Photography Workshop Tour to the Nature, Wildlife and Colorful Highlights of Cuba!
Adventure through the evolution of Cuba on our Visions of Cuba tour where you’re not only going on an adventure by camera, but experiencing Cuba through the camera. Join us on a cultural experience that takes you through the urban thrum of Havana to the encircling countryside. Photograph the sun rising above historic cities, casting shadows and glowing rays on the the calm cadence of morning routines. Look for the perfect angle from waterfront walkways teeming with teens, or try to capture the bright Bee Hummingbird flitting in and out of tangled mangrove vines. Snap shots of the Cuban people you engage with on visits to national parks, private restaurants, performance art studios and more.
Our Cuban tour offers authentic, cultural experiences in a colorful, compelling world bound to change with its newly opened borders. Each day offers insight into the Caribbean paradise with a turbulent, storied past. Each shot is a story waiting to be told. All you have to do is let your lens guide you.
Images & Videos
Commercial flights from the United States to Cuba are the standard mode of travel between the two countries. We ask that our guests book their own travel between the U.S. and Havana. This tour will begin in Havana at approximately 11:00 AM on Day 1. Our meeting point on Day 1 will be Havana's Jose Marti International Airport where your Tour Leader and local guides will meet you to begin your tour.
If you are unable to fly all the way to Havana on Day 1 with an arrival before 11:00 AM, we recommend that you consider a "Day 0" for your tour and choose either of the following:
Travel to Havana on Day 0. With this option, we recommend that you overnight in a casa particular (a private home with rooms for rent) of your choosing and make your way back to the Havana Airport to meet your Tour Leader, guides, and fellow travelers the next morning.
Travel to Miami on Day 0. With this option, we recommend that you overnight in Miami and take a flight to Havana on the morning of Day 1.
We are happy to offer guidance with scheduling your travel to and from Cuba, and our office staff is ready to answer any questions you may have.
Note: Travel in Cuba requires a flexible attitude. Our days are full, and as required by U.S. law, we have a full-time agenda of Support for the Cuban People activities. Cuba has it’s own beat and things don’t always run on time. The activities and visits listed are not guaranteed but we endeavor to do our best to provide the content intent of this Support for the Cuban People program. Visiting developing countries can be eye-opening and life-changing, and hopefully visiting Cuba is both. Accommodations may not be up to the standards you are used to. Sometimes the hot water or air conditioning doesn’t work. We ask all our guests to appreciate the authenticity of your cultural encounters as well as the people, food, culture, and adventures that are exceptional in their difference. Our local guide, along with your Cuba Unbound Tour Leader promise to do their best to make this a fascinating and educational experience.
Welcome to Havana!
Arrive in Havana late in the morning or around mid-afternoon depending on flight schedules—both giving us plenty of time to explore the sprawling, Caribbean-charged city.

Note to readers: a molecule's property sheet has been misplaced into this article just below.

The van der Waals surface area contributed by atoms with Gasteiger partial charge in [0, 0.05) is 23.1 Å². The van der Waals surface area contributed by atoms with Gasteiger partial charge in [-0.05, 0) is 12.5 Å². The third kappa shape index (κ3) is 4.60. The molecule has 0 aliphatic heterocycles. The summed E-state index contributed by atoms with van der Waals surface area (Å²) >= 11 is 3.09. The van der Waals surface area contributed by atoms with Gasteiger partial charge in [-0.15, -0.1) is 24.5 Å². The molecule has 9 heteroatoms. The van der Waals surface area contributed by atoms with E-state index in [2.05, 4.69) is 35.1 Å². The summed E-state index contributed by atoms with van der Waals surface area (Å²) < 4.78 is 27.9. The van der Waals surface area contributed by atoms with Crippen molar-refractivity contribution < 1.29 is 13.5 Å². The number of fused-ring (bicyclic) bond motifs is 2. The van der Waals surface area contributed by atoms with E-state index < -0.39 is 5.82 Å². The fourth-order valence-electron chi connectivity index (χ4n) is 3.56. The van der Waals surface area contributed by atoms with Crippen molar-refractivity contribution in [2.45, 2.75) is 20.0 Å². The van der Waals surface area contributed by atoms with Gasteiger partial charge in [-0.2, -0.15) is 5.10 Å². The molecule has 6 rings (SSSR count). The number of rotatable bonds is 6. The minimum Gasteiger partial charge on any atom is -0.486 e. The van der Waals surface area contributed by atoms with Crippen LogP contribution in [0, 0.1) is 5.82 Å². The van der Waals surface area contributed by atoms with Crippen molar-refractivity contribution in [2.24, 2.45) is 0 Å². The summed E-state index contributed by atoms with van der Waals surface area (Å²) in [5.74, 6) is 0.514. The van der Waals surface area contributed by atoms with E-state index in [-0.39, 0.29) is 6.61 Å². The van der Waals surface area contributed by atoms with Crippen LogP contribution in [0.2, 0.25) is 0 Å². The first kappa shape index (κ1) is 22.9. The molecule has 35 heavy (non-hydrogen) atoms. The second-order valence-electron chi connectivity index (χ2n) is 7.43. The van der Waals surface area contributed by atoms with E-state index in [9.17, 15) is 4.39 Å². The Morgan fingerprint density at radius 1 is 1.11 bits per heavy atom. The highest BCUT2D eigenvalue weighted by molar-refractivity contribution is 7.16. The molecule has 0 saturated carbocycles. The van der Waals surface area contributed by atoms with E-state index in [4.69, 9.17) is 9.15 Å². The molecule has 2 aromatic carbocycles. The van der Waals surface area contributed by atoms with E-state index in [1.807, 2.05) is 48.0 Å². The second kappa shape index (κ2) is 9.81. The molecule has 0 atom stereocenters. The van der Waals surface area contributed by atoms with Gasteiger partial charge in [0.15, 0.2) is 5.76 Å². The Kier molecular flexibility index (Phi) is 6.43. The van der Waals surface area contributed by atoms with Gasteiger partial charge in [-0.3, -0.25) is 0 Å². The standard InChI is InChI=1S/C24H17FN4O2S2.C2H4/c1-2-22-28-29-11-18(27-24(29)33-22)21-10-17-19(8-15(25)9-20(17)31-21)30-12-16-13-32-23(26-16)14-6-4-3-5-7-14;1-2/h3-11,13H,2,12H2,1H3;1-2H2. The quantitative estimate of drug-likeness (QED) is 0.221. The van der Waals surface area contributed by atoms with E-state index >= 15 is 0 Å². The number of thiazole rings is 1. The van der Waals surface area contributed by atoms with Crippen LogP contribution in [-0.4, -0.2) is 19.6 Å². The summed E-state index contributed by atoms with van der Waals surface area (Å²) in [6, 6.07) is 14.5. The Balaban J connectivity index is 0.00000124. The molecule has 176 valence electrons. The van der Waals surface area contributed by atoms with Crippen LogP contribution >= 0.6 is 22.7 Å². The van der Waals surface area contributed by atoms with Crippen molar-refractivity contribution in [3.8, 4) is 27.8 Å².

Upon arrival, we are met with our Cuban and professional tour guides who give a brief orientation and introduction to Cuba. Our travels take us to lunch at a palatial mansion renovated into a private restaurant, known in Cuba as a Paladar—a rare business venture for Cuban citizens.
After lunch, we explore Habana Vieja, commonly known as Old or Colonial Havana. Colonial Havana is coated in color and composed of interesting silhouettes. First founded by Spanish colonists in 1519, Habana Vieja has seen the construction of stunning Spanish architecture in the neoclassic and baroque styles as well as the refurbishment necessitated by its history of plundering and piracy. Our guided tour through Habana Vieja provides many opportunities to capture these visions of Cuba’s turbulent history on camera.
Once we’ve explored all of Old Havana’s plazas, we head to our beautiful casa particular. Check in and settle in before we head out for dinner at another Paladar, La Guarida. La Guarida looks down upon the Cuban streets located from its location on the top floor of a residence once used for the film Strawberries and Chocolate. The restaurant blends the artistically dilapidated building with Cuban luxury, and we dine in style before returning to the casa for the evening. Or, if you’re feeling the electric heat of Havana, take your time exploring the Havana nightlife or cooling down with mojitos and live music.
Explore Criadero de Cocodrillos, Swim the Bay of Pigs, and Arrive at Zapata National Park
Today takes us out of the urban sprawl as we begin our journey east and south towards Boca de Guamá. Upon arrival we visit the crocodile breeding center Criadero de Cocodrillos. The facility, established in 1962, has made incredible efforts raising the near-extinct Cuban and American crocodiles and educating the public. See these unique creatures up-close and in different stages of development. If our timing is right, we can witness feeding time and capture the fleeting image of the crocodiles’ strong jaws chomping down on their snacks on camera. Hopefully watching nature at work doesn’t kill your appetite; our next stop is lunch at Restaurante Boca de Guamá, where maybe some crocodile meat can tempt your taste buds.
Once we’ve had our culinary adventure, we travel a short distance to neighboring Playa Larga. First, we find our way to our accommodations for the evening in a Casa Particular (B&B). We have time to settle in and rest before we head toward wide beaches of the Bay of Pigs. Our guide gives historical insight into the momentous international events that took place here in April 1961, and standing on the beach brings history into a new light. Explore the beach or have a refreshing swim in the bay as the afternoon sets in. It’s also a great photographic opportunity with the sun falling over the ocean, often obscured by sweeping clouds.
Our educational day continues into the evening as we meet with Frank Medina, Director of Zapata National Park, before dinner. We discuss the park’s conservation and tourism challenges before sitting down to a traditional, home-cooked Cuban dinner at our Casa.
Explore the wetlands of Zapata National Park and Visit to Korimacao Community Project